Neo SPCC has shared new benchmarking results of the dBFT protocol as implemented in NeoGo. The report demonstrates significant advancements in network performance in the most realistic distributed test environment used by the team so far.

The benchmarking setup was designed to evaluate the minimal reachable time per block, the minimal optimal time per block, and the robustness of the network under stress. The testing studied the affects of time constraints on performance and stability of dBFT. In a distributed environment, emulating a public network with seven consensus nodes spread across multiple data centers, NeoGo sustained 17,516 transactions per second at a 300 millisecond block time.

The team conducted local tests in order to establish a baseline. These tests used four consensus nodes and one RPC node on a single machine, operated using Docker containers on a MacBook Air M1 with 8 GB of RAM and a 512 GB SSD. This setup, devoid of network communication latencies, provided insights into the raw transaction processing and resource management capabilities of NeoGo as the MillisecondsPerBlock setting was adjusted.

The more realistic distributed test environment featured eight separate machines, each with a Ryzen 5 3600 processor, 64 GB RAM, and a 500 GB SSD. Seven served as consensus nodes, geographically separated to better simulate MainNet, while one behaved as an RPC node.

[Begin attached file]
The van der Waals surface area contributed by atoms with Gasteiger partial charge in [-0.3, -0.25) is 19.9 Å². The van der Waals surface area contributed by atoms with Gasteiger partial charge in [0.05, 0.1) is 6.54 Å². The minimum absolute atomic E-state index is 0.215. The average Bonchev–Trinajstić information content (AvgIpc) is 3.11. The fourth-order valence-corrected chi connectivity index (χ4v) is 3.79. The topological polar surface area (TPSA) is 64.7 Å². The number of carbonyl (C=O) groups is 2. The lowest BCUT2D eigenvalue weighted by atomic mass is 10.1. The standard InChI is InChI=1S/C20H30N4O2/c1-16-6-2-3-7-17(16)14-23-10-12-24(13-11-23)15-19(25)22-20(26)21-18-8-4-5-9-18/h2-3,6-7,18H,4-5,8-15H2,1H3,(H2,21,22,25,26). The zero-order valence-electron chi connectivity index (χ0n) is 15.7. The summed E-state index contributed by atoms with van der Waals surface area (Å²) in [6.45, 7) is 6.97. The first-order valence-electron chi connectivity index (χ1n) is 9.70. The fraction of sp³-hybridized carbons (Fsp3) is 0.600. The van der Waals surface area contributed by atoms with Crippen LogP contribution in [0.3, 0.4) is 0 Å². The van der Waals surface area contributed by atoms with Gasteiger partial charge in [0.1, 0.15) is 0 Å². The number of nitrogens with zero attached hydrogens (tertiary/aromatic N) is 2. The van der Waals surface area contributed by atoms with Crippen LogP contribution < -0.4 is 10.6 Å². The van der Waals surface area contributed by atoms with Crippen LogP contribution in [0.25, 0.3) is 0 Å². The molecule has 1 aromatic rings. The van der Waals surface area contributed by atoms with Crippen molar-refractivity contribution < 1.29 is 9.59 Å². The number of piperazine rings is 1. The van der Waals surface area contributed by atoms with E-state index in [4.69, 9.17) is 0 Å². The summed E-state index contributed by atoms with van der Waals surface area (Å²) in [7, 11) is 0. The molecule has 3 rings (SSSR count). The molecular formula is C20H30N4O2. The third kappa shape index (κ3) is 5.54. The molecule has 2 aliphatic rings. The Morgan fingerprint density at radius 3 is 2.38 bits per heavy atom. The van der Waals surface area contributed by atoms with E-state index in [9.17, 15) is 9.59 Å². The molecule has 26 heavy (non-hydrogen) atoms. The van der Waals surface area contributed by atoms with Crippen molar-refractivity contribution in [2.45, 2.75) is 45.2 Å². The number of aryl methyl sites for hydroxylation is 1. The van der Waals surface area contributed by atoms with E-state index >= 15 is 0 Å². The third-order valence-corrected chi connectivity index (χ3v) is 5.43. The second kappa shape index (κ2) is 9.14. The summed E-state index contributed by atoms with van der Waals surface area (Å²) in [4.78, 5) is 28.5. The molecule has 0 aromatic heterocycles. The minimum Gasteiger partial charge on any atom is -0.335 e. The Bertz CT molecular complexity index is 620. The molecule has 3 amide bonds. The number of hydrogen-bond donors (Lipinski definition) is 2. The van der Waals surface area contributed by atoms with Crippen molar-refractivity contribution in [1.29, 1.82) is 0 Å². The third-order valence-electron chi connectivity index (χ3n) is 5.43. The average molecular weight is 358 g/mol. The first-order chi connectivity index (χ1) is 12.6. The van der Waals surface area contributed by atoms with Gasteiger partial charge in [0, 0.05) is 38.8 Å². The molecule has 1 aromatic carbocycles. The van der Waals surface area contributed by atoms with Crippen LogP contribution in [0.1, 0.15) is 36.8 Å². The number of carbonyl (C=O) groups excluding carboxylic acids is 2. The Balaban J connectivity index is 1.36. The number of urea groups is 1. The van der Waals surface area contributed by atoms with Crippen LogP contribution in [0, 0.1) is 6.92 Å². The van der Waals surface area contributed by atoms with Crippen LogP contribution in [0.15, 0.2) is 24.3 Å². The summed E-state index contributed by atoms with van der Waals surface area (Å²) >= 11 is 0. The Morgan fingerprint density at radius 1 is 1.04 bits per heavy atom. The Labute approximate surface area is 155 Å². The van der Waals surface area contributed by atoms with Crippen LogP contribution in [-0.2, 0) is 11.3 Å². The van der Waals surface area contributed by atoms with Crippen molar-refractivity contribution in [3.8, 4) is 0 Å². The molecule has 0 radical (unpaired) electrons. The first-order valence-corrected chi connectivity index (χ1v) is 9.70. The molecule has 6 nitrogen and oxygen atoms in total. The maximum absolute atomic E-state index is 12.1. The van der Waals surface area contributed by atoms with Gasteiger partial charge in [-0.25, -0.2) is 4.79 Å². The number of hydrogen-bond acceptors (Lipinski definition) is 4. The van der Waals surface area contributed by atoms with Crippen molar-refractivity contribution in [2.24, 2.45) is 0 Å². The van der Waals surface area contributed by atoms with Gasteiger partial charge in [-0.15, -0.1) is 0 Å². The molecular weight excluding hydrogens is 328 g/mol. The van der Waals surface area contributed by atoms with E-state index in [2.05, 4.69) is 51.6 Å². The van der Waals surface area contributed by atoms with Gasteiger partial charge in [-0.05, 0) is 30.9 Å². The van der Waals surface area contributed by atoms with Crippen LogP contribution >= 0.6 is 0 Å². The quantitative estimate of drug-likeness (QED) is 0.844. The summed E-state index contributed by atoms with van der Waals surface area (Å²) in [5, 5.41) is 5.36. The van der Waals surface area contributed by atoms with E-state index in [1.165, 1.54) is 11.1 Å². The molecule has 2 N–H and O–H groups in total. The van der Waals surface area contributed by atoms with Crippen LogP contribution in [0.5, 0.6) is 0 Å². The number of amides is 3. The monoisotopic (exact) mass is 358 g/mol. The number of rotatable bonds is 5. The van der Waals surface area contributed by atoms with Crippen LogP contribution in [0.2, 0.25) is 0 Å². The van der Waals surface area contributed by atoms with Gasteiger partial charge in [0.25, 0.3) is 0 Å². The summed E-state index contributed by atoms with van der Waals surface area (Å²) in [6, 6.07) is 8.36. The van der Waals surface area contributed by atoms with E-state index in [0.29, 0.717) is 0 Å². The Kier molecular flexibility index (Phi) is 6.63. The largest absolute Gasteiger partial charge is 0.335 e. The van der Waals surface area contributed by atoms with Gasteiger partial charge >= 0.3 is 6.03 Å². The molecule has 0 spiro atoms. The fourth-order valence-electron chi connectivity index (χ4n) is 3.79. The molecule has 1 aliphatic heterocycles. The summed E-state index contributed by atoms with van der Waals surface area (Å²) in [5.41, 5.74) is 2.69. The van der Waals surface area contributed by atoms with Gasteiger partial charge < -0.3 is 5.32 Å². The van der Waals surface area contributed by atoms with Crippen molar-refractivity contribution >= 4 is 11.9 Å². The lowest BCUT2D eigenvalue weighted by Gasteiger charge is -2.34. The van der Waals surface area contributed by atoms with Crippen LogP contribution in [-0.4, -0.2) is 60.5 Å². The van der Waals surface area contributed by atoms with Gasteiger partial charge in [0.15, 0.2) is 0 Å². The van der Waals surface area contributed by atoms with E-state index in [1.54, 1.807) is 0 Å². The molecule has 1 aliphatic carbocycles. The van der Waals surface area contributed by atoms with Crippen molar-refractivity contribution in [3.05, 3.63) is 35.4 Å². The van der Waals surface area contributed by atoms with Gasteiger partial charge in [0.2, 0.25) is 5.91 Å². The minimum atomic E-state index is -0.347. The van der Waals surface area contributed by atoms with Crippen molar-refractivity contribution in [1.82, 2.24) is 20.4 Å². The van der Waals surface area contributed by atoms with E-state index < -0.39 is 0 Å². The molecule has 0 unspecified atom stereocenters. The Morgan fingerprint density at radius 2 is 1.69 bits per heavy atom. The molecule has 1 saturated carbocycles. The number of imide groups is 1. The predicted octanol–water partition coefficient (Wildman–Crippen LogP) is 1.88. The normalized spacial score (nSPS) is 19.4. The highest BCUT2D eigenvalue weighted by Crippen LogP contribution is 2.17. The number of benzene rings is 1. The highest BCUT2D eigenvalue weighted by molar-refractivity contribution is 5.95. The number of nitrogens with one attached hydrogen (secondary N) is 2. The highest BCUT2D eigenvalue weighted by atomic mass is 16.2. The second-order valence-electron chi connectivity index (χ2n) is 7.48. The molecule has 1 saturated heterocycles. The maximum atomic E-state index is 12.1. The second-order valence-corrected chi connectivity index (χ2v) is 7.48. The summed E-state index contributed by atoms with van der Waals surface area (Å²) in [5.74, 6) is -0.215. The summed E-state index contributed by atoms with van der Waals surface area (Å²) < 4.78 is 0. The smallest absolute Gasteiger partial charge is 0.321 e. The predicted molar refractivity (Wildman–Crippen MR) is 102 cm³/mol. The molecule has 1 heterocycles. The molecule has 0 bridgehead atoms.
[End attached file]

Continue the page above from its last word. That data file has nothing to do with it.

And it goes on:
Both setups employed the same testing methods to determine the upper limits of performance, utilizing neo-bench’s worker mode and rate mode. The former is used to establish performance baselines as block time changes, while the latter provides insights into how block time changes influence load handling capabilities.

The study found that the network managed transactions efficiently even as the MSPerBlock setting was reduced, showing robustness under load. Additionally, the tests showed a smooth and predictable performance degradation due to block acceptance delays and view changes as the network load increased. The findings show that NeoGo networks can operate without significant numbers of view changes at a 300 millisecond block time. Further, at the extremely low minimum target block interval of 60ms, dBFT continued to perform well, with a median block acceptance interval of 139ms and maximum average transactions per second of 15,974.

These results highlight NeoGo’s impressive performance and stability, revealing critical insights into its capabilities and limits under extremely time-constrained conditions. Neo SPCC’s benchmarking efforts provide valuable data that will help further optimize NeoGo and Neo core for real-world applications.

The full report may be read at the following link: